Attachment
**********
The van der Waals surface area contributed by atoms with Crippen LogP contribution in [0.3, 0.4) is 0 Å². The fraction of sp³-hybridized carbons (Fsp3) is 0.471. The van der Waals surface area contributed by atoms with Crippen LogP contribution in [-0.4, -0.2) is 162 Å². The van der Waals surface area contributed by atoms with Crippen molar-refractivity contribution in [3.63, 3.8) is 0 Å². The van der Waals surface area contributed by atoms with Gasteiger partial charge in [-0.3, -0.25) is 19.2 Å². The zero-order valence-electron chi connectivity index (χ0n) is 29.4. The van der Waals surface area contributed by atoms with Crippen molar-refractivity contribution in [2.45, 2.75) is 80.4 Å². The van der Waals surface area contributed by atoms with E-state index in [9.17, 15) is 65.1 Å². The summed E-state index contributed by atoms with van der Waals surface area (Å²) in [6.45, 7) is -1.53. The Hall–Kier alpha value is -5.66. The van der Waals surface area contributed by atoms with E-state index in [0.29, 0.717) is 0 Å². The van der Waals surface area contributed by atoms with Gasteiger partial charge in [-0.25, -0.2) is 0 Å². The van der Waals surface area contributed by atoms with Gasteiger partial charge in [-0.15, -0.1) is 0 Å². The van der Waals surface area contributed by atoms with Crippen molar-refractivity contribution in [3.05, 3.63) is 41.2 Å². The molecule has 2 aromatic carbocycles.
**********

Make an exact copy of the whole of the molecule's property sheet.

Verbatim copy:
The van der Waals surface area contributed by atoms with Crippen LogP contribution in [0.3, 0.4) is 0 Å². The fraction of sp³-hybridized carbons (Fsp3) is 0.471. The van der Waals surface area contributed by atoms with Crippen LogP contribution in [-0.4, -0.2) is 162 Å². The van der Waals surface area contributed by atoms with Crippen molar-refractivity contribution in [3.63, 3.8) is 0 Å². The van der Waals surface area contributed by atoms with Gasteiger partial charge in [-0.3, -0.25) is 19.2 Å². The zero-order valence-electron chi connectivity index (χ0n) is 29.4. The van der Waals surface area contributed by atoms with Crippen molar-refractivity contribution in [2.45, 2.75) is 80.4 Å². The van der Waals surface area contributed by atoms with E-state index in [9.17, 15) is 65.1 Å². The summed E-state index contributed by atoms with van der Waals surface area (Å²) in [6.45, 7) is -1.53. The Hall–Kier alpha value is -5.66. The van der Waals surface area contributed by atoms with E-state index in [0.29, 0.717) is 0 Å². The van der Waals surface area contributed by atoms with Gasteiger partial charge in [-0.25, -0.2) is 0 Å². The van der Waals surface area contributed by atoms with Gasteiger partial charge in [-0.15, -0.1) is 0 Å². The van der Waals surface area contributed by atoms with Crippen molar-refractivity contribution in [3.05, 3.63) is 41.2 Å². The molecule has 2 aromatic carbocycles.